Meandering along Highway 33 a few Sundays ago, after passing what seemed like the 100th small town with a smaller population than our neighborhood; L leaned over to me and said "you know you'll never want to go home, right". She said it with a smile, in a playful way, but I knew she meant it. I also knew she was right. When we finally arrived, Finn's wild eyes punctuated how much we all truly appreciate, and long for the quiet of the country.
The destination was a homestead, belonging to Tom Stinson and Casandra Byler; half of Blue Heron. The home itself was beautiful; rough timber beams, and an inviting floor plan that centered around the kitchen (as any good home does), punctuated by an amazing wood oven right in the middle. Despite never meeting Tom and Cas, as soon as we walked through the door, we felt instantly welcome; setting the tone for our entire visit.
Adam and Elise, the other half of the farm, showed up only a few minutes later, and we got to work. Work, being mostly drinking beer, playing with babies, talking about the surrounding area, with a little bit of cooking thrown in. It was all I could do to stay on track, and try to ask the questions I had outlined in my head. It didn't take long to realize that this was not how today was going to work. The formality of my notepad was a waste of time. We were there to have a meal, and enjoy the farm, so we did. Obviously, I did ask some questions, and the more we talked, the clearer the vision for the farm became. I think I was foolishly trying to separate the idea of work, and home. Here, there really is no separation. Despite the fact that 3 of the 4 owners have jobs in addition to the farm, they live and breathe community, and hard work.
The farm itself began in 2001 as a small plot, owned by Tom and Cas. They grew produce, and sold it at the local farmers market. Chickens were soon added to the mix. They let them forage, and pick at the scraps; which in turn, fertilized the gardens. In 2009, Adam and Elise decided to come back to the place of their Alma Mater, and make farming a full time thing. Per the suggestion of mutual friends, the couples got together to talk about a possible partnership. They immediately clicked, and before they knew it, Tom and Adam were sitting on the auction floor bidding on pigs. Admittedly, pigs were something they knew very little about at the time, but "it just seemed like the right direction", they said. Judging from the operation now, I would say I have to agree.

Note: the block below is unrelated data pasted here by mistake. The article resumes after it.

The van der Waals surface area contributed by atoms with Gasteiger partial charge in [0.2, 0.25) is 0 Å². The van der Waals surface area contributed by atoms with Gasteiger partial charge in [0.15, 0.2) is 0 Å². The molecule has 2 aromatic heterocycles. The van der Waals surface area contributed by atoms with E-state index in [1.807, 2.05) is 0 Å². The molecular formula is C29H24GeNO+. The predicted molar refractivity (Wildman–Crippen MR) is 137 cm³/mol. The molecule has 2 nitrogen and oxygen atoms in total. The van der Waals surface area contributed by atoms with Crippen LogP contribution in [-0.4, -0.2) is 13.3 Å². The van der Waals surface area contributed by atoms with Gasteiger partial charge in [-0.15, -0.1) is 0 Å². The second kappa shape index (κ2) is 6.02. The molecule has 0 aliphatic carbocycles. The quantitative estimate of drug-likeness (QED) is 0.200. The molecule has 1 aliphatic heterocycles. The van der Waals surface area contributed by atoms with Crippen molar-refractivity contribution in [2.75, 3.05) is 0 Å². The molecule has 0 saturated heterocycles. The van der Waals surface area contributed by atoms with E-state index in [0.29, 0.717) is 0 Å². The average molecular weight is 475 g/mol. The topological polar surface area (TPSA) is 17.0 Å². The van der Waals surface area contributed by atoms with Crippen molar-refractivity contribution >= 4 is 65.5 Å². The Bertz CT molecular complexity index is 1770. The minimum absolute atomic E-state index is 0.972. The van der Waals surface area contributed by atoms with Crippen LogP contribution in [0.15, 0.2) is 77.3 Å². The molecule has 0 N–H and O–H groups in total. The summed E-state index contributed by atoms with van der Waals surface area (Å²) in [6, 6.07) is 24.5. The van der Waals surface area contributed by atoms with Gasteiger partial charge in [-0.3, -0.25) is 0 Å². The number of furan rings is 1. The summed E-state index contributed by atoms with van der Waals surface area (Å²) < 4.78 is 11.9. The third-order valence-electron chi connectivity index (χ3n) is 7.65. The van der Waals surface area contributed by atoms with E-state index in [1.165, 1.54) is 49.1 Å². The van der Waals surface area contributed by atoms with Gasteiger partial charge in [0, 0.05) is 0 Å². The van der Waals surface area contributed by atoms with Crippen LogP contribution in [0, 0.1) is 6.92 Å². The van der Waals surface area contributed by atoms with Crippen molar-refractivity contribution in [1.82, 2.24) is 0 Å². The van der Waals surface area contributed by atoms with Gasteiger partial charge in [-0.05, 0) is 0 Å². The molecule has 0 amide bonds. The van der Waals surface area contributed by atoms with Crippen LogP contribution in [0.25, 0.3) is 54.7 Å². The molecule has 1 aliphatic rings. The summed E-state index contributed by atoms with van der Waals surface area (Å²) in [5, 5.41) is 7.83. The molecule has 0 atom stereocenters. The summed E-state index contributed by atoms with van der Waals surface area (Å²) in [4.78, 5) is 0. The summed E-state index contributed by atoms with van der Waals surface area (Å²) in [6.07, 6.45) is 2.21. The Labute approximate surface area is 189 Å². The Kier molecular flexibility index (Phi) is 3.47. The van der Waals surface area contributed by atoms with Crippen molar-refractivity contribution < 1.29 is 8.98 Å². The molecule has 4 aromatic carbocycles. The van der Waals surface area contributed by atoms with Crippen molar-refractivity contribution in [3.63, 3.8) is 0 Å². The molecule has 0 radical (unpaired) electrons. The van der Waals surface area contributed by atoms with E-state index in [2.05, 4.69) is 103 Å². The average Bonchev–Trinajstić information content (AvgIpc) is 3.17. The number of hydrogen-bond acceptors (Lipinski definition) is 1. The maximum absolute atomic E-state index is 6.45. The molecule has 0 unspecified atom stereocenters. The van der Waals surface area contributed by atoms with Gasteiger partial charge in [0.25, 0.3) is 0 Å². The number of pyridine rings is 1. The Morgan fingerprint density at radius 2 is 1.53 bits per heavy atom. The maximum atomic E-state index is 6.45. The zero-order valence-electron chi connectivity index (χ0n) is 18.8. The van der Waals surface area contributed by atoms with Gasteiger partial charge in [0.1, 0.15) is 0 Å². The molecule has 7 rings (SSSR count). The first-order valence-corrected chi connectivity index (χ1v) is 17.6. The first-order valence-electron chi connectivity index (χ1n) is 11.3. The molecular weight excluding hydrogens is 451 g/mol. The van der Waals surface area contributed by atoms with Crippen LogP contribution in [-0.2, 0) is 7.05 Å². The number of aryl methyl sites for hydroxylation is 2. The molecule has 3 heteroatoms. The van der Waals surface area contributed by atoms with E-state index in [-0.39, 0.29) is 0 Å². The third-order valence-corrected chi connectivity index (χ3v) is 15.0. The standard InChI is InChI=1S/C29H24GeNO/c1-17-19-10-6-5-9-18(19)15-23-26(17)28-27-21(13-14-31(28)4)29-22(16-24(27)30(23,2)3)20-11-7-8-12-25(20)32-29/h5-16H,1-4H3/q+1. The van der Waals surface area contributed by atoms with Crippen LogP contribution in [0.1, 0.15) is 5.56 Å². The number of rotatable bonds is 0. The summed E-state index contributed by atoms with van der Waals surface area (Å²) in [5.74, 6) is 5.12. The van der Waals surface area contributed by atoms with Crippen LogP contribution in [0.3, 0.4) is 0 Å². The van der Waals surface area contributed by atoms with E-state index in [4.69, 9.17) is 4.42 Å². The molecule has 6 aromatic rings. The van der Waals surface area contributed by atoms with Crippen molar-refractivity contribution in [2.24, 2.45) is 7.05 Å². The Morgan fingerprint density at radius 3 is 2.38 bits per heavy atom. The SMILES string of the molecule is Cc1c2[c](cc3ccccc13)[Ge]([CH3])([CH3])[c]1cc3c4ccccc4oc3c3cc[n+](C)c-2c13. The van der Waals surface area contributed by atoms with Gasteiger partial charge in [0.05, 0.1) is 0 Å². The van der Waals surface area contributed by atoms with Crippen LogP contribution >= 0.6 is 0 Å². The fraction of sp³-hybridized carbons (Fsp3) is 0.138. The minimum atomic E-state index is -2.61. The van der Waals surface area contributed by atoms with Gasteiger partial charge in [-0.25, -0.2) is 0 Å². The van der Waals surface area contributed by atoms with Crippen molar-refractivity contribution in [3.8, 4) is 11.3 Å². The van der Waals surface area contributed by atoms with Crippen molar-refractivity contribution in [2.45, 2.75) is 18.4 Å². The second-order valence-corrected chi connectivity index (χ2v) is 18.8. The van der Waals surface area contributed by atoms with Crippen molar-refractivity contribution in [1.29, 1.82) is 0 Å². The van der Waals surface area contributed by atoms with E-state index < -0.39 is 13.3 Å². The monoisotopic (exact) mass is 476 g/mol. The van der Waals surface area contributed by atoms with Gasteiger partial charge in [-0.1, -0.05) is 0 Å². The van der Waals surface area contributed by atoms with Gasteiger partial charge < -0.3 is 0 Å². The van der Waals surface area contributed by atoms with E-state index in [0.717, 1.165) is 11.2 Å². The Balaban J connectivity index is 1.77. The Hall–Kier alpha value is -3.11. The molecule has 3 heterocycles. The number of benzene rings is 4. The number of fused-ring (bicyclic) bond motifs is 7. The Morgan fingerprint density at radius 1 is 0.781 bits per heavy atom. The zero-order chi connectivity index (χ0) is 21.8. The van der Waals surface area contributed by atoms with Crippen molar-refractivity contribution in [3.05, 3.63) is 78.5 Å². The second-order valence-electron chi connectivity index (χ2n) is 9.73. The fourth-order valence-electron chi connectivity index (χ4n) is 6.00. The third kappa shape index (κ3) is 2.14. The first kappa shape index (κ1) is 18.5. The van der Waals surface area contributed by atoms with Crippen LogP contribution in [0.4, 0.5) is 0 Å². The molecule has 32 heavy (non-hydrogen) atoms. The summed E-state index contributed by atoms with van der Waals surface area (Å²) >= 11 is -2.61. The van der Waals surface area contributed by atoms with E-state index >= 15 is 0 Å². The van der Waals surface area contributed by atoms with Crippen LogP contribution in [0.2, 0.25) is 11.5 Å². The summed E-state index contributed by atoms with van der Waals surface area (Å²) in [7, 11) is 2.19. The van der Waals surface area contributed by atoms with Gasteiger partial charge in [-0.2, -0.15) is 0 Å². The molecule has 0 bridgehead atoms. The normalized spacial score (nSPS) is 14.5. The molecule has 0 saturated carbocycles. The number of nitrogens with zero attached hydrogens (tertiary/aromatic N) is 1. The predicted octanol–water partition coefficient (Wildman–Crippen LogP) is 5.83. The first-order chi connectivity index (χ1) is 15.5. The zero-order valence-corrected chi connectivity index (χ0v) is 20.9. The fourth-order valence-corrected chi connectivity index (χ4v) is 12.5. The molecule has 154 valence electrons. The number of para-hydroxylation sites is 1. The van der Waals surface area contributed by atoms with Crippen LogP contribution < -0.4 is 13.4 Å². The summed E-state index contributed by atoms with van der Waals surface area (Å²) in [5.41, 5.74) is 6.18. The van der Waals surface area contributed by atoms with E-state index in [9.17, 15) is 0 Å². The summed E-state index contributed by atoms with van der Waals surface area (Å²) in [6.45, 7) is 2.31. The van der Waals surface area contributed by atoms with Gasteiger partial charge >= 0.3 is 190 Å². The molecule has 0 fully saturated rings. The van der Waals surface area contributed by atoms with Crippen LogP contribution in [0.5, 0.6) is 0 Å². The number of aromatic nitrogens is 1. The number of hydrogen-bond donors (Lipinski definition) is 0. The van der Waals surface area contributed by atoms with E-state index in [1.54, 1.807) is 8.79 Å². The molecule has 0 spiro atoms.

They are by no means the only small farm in this part of Indiana. However, they reside among a select few that do it the way they do. Their dedication to sustainability is inspiring.
Taking cues from masters of low impact farms, such as Joel Salatin (look him up), the two families work with their surroundings to create a place where their herds can thrive, doing what they do naturally. The animals are encouraged to root, forage, and roam freely, in large areas around their land. Just fresh air, sunshine, and the things that nature provides. These animals are happy, and healthy; and that makes all the difference. This was especially clear, at the dinner table.
The quality of their product is unbelievable. One bite was enough to immediately coax one of the (very) few questions I actually asked the entire time "What will you do next? How will you get more of this, to more people?". Because, what they have needs to be shared. Not surprisingly, the answer was staid, and to the point. They want to grow, but it has to be on their terms, and in the right way. A good deal of care goes into everything that they sell, and they have no intention of moving to fast, and compromising what they have built. Which, from our short visit, I can tell you is an unbelievably impressive network of relationships, that have allowed them to create food that we should all be very excited to see more of.
So, the way that should have read, is that you all need to do your part, and stay informed about the goings on at Blue Heron (as well as other local farms, and CSAs) and start supporting real folks, making real food. Ya dig!
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